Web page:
Often a startup tosses out a database to get a web site up or product out of the door. This is reasonable when there is neither the time(-to-market) nor the money (for SQL Data Modelers and developers).
For a web site there is usually one of two patterns of evolution:
- Use the production database for development.
- There’s no problem of matching database to next generation code base.
- Side-effects can be horrible from miscoding or security breaches.
- Use a clone of the production database and then evolve it with the next generation code.
For a product database, 2. above is the typical option. We will consider this type of option alone in this post. The second pattern we need to look at is a non-issue for a one-man development shop, but arises with there are multiple developers:
- A single shared development database
- Any problems impacts the entire development team
- Each developer has their own development database
- Each developer evolves the database to suit their own needs
Even with ‘get-out-of-jail (= SQL skill sets)’ free cards of dbml / Linq-to-Sql, problems arise.
The problem is simple: What TSQL is needed to convert old DB to new DB while maintaining existing (customer) data. For the rest of this post we will call the databases ‘Prod’ and ‘Dev’. In reality this could be Prod –> Dev1 –> Dev2 –> Dev3 –> Dev4—> NextRelease.
The process can be simplified by identifying the differences between Prod and Dev. This is actually simple to do via code. Below we identify changes of objects between the two. There are two statements (what is in Prod that is not in Dev, what is in Dev that is not in Prod, and what has changed (i.e. Table –> Updatable View).
Select name,type from dev.sys.objects EXCEPT Select name,type from prod.sys.objects Select name,type from prod.sys.objects EXCEPT Select name,type from dev.sys.objects
The above uses the EXCEPT to remove everything that is the same. The same logic may be applied to other sys.tables, for example
Select name,type_desc,is_unique, ignore_dup_key, is_primary_key from dev.sys.indexes EXCEPT Select name,type_desc,is_unique, ignore_dup_key, is_primary_key from prod.sys.indexes Select name,type_desc,is_unique, ignore_dup_key, is_primary_key from prod.sys.indexes EXCEPT Select name,type_desc,is_unique, ignore_dup_key, is_primary_key from dev.sys.indexes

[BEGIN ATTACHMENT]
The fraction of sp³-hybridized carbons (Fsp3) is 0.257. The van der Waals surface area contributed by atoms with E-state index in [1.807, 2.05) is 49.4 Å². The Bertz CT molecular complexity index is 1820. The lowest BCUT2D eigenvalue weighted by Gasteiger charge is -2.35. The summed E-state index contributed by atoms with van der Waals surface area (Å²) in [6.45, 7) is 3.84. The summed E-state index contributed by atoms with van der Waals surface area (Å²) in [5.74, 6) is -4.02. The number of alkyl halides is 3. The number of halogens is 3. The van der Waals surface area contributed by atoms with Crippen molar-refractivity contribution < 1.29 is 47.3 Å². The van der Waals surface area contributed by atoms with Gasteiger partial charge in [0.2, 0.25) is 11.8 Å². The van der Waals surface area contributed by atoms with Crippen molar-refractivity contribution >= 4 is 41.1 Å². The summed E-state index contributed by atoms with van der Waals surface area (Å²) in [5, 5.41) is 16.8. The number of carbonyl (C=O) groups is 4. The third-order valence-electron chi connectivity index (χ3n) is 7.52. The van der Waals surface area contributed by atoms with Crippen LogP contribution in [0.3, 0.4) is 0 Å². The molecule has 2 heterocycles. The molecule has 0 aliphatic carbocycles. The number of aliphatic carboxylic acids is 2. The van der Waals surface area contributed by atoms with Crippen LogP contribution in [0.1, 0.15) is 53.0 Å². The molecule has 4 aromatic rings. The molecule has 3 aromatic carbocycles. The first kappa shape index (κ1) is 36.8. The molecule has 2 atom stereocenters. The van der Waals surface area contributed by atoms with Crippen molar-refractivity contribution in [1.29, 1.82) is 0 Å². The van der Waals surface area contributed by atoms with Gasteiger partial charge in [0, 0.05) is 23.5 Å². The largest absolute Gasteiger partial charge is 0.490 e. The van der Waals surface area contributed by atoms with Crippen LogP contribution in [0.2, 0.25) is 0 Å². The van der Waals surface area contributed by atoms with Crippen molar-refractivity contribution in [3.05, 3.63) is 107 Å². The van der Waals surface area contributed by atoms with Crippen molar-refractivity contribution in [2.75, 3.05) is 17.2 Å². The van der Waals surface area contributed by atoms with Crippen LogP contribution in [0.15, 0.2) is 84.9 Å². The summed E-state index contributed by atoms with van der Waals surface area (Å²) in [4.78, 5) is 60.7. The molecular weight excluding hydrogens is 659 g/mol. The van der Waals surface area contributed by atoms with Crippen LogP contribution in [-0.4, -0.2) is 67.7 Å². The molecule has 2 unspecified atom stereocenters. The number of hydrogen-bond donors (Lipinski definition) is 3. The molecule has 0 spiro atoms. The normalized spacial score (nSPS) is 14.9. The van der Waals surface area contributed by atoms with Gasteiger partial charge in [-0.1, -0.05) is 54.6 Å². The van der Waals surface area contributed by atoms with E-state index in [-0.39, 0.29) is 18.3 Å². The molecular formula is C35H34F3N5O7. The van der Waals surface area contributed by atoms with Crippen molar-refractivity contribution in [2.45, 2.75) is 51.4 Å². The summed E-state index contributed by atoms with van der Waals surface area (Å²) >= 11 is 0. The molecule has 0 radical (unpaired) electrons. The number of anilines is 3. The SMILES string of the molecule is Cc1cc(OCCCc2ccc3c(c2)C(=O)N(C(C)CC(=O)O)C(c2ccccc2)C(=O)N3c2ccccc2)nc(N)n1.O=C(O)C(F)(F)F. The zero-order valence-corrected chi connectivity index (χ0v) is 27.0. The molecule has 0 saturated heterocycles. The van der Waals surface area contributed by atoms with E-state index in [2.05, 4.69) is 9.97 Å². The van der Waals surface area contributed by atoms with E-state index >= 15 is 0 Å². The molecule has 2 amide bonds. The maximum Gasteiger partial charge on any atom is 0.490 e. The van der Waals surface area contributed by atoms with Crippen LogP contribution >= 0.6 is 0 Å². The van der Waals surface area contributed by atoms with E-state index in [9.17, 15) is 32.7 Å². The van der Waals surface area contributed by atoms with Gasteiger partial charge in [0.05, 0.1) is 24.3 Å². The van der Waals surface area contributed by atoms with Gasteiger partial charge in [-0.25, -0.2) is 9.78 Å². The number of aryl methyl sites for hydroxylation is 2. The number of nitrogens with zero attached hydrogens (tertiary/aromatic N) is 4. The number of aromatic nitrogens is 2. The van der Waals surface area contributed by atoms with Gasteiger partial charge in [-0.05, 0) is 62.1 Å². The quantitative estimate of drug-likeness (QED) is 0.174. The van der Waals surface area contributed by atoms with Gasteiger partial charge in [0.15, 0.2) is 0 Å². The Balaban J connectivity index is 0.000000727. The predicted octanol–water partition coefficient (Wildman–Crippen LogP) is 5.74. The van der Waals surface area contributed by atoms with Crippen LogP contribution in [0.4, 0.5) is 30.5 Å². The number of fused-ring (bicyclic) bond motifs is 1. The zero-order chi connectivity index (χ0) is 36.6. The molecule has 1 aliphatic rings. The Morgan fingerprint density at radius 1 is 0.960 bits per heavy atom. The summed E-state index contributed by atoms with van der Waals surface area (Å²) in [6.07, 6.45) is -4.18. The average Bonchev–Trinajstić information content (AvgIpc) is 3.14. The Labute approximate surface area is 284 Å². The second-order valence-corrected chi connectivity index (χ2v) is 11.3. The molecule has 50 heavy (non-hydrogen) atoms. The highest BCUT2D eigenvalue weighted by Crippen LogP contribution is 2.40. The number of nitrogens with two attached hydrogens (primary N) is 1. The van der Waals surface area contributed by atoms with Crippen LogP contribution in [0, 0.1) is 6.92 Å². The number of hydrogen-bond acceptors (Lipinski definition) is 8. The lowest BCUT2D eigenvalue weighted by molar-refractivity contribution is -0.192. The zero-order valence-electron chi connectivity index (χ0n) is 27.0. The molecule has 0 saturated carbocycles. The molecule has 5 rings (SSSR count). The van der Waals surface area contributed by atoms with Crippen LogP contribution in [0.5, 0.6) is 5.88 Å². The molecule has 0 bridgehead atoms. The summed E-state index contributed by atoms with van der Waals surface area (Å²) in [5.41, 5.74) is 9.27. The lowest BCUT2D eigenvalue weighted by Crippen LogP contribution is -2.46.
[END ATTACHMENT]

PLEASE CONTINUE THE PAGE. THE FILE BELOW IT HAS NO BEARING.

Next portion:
There compares can also be on done on other system objects and views:
Select Table_Name, Column_name, Column_Default, Is_Nullable, Data_Type, Character_Maximum_Length, Numeric_Precision, Numeric_Precision_Radix, Numeric_Scale, Collation_Name from prod.Information_Schema.Columns EXCEPT Select Table_Name, Column_name, Column_Default, Is_Nullable, Data_Type, Character_Maximum_Length, Numeric_Precision, Numeric_Precision_Radix, Numeric_Scale, Collation_Name FROM dev.Information_Schema.Columns
The one thing that is needs to be remembered is that some columns are expected to be different and thus should NOT be included in the compare, for example, db_id, object_id etc.
Once you know the difference, you know what needs to be altered in get the schema between prod and dev to match. 95% of the time this can be done by just finding the object in SSMS and right click, with Drop and Create:
and a few ALTER Tables.
You still have the issue of data migration and the issue of not being able to immediately add a Not Null column or new Foreign Key constraint until after the data issues are resolved. You also may have sequencing issues (which can become very hairy when there are cyclical foreign keys)
In the next post, I will look at patterns for putting the above TSQL into a build or installation script.
Buy or Roll Your Own or Contract Out?
There are a variety of commercial tools available (see wikipedia). The problem with these tools is that there is often some art involved – some analysis that needs to be done by a human. Rolling your own script depends on two items: do you have people with the skill set and experience to do it? and is this the best use of this resource? Contracting out means finding someone or some firm that has the experience and willing to take it on as an ad-hoc jobs with deadlines (when you need it, you need it promptly!). I should put a shameless plug in for myself here because I usually have enough spare hours each week to do this type of ad-hoc work – email me if you need such services. IMHO, the cheapest solution is the contract out – existing development resources can keep focus on more important things; there is no time lost on learning commercial tools and often better quality results because of a fresh-pair of eyes on the data and migration issues (i.e. less risk of assumptions that are false).